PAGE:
Octogenarians have worse clinical outcomes after thyroidectomy

Zeyad T. Sahli, Sheng Zhou, Omar Najjar, Oluwadamilola Onasanya, Dorry Segev, Allan Massie, Martha A Zeiger, Aarti Mathur

Research output: Contribution to journalArticle

Abstract

Background: The rising proportion of older adults in the US population coupled with an increased prevalence of nodular thyroid disease will result in more thyroidectomies being performed. The aim of this study is to evaluate the clinical outcomes among older adults (age ≥65) undergoing thyroidectomy compared to younger adults (18–64). Methods: This was a population-based study of adult thyroidectomy patients using the Premier Healthcare Database, 2005–2014. Discharge status, hospital length of stay (LOS), morbidity, and total patient charge were compared between younger adults and older adults in three different age groups: ≥65, ≥70, and ≥80 years old. Results: Among 75,141 thyroidectomy patients, 15,805 (21.0%) patients were ≥65 years, 8834 (11.8%) were ≥70 years, and 1613 (2.2%) were ≥80 years. Patients ≥80 years were 2.6 times (aOR:2.58, 95%CI: 1.72–3.86; p < 0.001) more likely to be discharged to a home health organization than to be discharged to their residence and 1.6 times (aOR:1.61, 95%CI: 1.30–2.00; p < 0.001) more likely to have at least one complication. Conclusions: Age ≥80 is an independent predictor of worse clinical outcomes after thyroidectomy.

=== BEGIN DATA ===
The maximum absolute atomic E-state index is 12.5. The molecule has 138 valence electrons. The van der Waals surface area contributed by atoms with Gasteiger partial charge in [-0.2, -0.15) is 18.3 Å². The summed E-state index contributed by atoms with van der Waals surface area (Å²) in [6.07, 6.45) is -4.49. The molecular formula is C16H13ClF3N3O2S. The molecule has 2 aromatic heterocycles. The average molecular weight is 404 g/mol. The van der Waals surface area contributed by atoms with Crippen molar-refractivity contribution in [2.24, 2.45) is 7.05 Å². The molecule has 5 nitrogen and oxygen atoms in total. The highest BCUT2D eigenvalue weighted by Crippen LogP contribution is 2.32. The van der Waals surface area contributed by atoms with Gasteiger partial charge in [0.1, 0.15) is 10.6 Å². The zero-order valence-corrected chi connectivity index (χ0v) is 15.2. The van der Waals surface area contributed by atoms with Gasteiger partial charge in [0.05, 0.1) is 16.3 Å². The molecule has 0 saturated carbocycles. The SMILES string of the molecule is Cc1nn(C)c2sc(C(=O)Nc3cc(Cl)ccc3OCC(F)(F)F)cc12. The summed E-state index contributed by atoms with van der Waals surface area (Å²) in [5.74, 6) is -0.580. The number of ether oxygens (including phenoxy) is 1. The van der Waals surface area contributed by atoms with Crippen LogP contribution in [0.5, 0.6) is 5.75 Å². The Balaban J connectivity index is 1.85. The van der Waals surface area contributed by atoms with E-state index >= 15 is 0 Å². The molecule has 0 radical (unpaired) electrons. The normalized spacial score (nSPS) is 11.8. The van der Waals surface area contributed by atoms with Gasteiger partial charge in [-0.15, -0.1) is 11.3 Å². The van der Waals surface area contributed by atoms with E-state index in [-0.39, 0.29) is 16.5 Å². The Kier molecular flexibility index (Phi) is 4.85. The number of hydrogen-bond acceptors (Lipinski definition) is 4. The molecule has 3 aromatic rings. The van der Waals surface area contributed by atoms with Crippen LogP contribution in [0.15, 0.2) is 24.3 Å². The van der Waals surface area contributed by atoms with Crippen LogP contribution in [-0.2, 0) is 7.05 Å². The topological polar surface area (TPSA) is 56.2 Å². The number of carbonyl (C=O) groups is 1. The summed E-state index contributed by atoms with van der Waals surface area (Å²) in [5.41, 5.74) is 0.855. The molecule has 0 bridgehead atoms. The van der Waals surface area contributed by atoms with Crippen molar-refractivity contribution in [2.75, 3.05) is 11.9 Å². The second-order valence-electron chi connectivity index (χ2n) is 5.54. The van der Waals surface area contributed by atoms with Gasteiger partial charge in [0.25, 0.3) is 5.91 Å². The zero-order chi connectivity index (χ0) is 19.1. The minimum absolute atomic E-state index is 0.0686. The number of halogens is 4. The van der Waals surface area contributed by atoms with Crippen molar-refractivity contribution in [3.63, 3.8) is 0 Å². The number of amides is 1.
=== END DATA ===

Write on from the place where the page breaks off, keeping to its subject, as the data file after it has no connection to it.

Original languageEnglish (US)
Pages (from-to)1171-1176
Number of pages6
JournalAmerican Journal of Surgery
Volume216
Issue number6
DOIs
StatePublished - Dec 1 2018

Keywords

  • Epidemiology
  • Older patients
  • Premier database
  • Surgery
  • Thyroidectomy

ASJC Scopus subject areas

  • Surgery

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